Tragic Lovers Richard WAGNER (1813-1883) Prelude and Liebestod from Tristan und Isolde [17:14] Hector BERLIOZ (1803-1869) Love Scene from Romeo and Juliet [15:59] Piotr Ilyich TCHAIKOVSKY (1840-1893) Romeo and Juliet - Fantasy Overture [21:10]
rec. 2008. DDD DELOS
Putting together a disc of popular works from the Romantic
repertoire is a risk. Conductor and orchestra have a choice.
They can either give us an unusual and original interpretation
of each work, or else provide uncontroversial yet brilliant
readings. Here, James DePreist and the Oregon Symphony
do neither, although they very nearly pull off the latter
The first track is the main disappointment. Their Prelude
and Liebestod from Wagner’s Tristan und Isolde is
played too straight, and the Prelude in particular
lacks any real sense of tension or foreboding. The absence
of the vocal line in the Liebestod exposes some
interesting aspects to Wagner’s orchestration, particularly
the parts for horn and harp, but there is no momentum
in this performance either, and a halting crescendo fails
to lift the final climax off the ground. Both pieces
are also marred by an imbalance in the recording, which
gives the bass strings too much prominence and results
in a fuzzy vibration throughout the disc.
Both orchestra and conductor seem more at home with the Love
Scene from Berlioz’s Romeo and Juliet. The
playing throbs with emotion, and moves from elated romanticism
to more sombre contemplation. Some very fine flute playing
and skilful intertwining of the string lines perfectly
capture Berlioz’s hallmark moods of joy and melancholy.
This performance compares well with Sir Colin Davis’s
classic 1993 live recording of the complete Romeo
and Juliet with the Vienna Philharmonic on Philips.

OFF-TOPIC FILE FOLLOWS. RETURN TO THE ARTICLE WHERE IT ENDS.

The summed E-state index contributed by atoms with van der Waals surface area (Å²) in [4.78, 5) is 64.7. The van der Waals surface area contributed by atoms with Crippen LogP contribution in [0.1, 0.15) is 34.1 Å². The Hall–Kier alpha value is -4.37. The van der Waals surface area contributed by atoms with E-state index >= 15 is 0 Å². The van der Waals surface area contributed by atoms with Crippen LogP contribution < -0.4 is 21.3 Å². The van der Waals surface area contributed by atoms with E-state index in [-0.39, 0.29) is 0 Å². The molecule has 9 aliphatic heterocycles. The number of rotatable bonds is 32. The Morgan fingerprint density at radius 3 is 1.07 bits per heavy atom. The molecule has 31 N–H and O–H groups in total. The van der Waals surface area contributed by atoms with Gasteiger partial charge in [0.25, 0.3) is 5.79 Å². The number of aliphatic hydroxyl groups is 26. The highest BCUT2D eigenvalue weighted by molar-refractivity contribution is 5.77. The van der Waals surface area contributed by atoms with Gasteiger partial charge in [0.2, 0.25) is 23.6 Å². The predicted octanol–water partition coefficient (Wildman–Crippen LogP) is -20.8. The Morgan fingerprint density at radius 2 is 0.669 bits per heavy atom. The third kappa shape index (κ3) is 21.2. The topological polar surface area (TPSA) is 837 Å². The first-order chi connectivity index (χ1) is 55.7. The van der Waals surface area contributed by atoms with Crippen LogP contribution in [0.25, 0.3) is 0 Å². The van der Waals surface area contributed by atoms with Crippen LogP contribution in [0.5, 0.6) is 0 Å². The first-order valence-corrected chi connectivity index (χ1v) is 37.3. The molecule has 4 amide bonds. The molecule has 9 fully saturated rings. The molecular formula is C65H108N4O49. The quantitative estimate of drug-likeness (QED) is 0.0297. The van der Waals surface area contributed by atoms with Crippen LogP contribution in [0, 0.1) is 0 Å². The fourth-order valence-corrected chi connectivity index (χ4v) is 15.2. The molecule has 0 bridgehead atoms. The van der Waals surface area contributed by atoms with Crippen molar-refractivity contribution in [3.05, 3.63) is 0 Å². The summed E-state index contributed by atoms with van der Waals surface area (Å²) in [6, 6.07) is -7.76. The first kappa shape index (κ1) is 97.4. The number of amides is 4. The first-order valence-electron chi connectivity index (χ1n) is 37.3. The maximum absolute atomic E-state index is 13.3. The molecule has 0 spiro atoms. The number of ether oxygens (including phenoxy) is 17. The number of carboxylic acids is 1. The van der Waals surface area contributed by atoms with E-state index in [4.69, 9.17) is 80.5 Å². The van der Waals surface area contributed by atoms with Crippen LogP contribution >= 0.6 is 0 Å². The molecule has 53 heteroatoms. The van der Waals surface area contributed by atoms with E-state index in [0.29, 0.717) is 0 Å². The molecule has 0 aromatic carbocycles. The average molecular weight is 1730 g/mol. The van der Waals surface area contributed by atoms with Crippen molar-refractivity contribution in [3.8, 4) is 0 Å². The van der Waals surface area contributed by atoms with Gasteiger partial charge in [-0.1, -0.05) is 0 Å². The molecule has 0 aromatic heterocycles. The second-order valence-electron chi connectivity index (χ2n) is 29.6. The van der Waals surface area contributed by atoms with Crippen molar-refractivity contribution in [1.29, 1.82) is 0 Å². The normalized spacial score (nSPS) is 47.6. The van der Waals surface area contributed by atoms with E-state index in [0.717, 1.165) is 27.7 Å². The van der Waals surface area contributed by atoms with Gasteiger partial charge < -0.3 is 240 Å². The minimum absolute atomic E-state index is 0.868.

In that version, the Love Scene is hushed and
reverent and sounds more like an overly respectful homage
to Berlioz than a scene of youthful love-making. The
pace also feels slower - even though both recordings
come in at just under 16 minutes - and the sound is thinner,
with the added distraction of shifting seats in the orchestra
and coughing from the audience.
DePreist and the Oregon Symphony opt for a safe reading of
Tchaikovsky’s Fantasy Overture Romeo and Juliet.
But unlike the Wagner, this is a much more engaging performance.
Rich strings and woodwind create a strong sense of gravitas
in the opening section, and there is real drama and percussive
dazzle in the ‘sword fight’ music which follows. The only
real disappointment is the slowing down of the tempo in
the run-up to the famous love theme. This passage should
be an impatient bit of foreplay, rather than a desultory
fumble. Nevertheless, the love theme itself is beautifully
played, and splendidly overblown in its final recapitulation.
The second round of sword play also clashes with over-the-top
agitation, punctuated by strident brass calls. The final
theme - from Tchaikovsky’s discarded first version of the
overture - suitably ascends the heights of tragedy on soaring
strings until the final timpani roll and biting chords
round off this highly enjoyable recording.
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